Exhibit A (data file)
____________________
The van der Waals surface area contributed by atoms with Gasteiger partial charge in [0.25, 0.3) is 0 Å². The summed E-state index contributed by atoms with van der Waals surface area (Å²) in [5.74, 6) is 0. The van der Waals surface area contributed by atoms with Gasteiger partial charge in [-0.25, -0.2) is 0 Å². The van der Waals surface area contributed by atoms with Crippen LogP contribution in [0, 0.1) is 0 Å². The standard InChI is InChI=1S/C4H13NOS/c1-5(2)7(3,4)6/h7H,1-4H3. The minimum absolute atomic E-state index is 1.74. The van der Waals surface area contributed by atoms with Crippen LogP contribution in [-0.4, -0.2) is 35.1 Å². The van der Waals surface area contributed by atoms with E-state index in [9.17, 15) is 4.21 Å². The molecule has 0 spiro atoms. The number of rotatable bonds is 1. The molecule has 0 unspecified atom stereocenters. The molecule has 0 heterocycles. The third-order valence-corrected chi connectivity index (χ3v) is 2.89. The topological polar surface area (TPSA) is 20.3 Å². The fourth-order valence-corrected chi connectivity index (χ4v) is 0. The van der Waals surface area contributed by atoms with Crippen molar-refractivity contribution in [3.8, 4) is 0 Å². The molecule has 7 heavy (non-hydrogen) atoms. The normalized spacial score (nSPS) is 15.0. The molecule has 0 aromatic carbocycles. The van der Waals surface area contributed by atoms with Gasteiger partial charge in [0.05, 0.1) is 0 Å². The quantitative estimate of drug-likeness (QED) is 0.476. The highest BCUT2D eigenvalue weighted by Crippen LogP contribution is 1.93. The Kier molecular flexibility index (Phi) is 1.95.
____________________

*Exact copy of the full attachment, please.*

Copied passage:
The van der Waals surface area contributed by atoms with Gasteiger partial charge in [0.25, 0.3) is 0 Å². The summed E-state index contributed by atoms with van der Waals surface area (Å²) in [5.74, 6) is 0. The van der Waals surface area contributed by atoms with Gasteiger partial charge in [-0.25, -0.2) is 0 Å². The van der Waals surface area contributed by atoms with Crippen LogP contribution in [0, 0.1) is 0 Å². The standard InChI is InChI=1S/C4H13NOS/c1-5(2)7(3,4)6/h7H,1-4H3. The minimum absolute atomic E-state index is 1.74. The van der Waals surface area contributed by atoms with Crippen LogP contribution in [-0.4, -0.2) is 35.1 Å². The van der Waals surface area contributed by atoms with E-state index in [9.17, 15) is 4.21 Å². The molecule has 0 spiro atoms. The number of rotatable bonds is 1. The molecule has 0 unspecified atom stereocenters. The molecule has 0 heterocycles. The third-order valence-corrected chi connectivity index (χ3v) is 2.89. The topological polar surface area (TPSA) is 20.3 Å². The fourth-order valence-corrected chi connectivity index (χ4v) is 0. The van der Waals surface area contributed by atoms with Crippen molar-refractivity contribution in [3.8, 4) is 0 Å². The molecule has 7 heavy (non-hydrogen) atoms. The normalized spacial score (nSPS) is 15.0. The molecule has 0 aromatic carbocycles. The van der Waals surface area contributed by atoms with Gasteiger partial charge in [0.05, 0.1) is 0 Å². The quantitative estimate of drug-likeness (QED) is 0.476. The highest BCUT2D eigenvalue weighted by Crippen LogP contribution is 1.93. The Kier molecular flexibility index (Phi) is 1.95.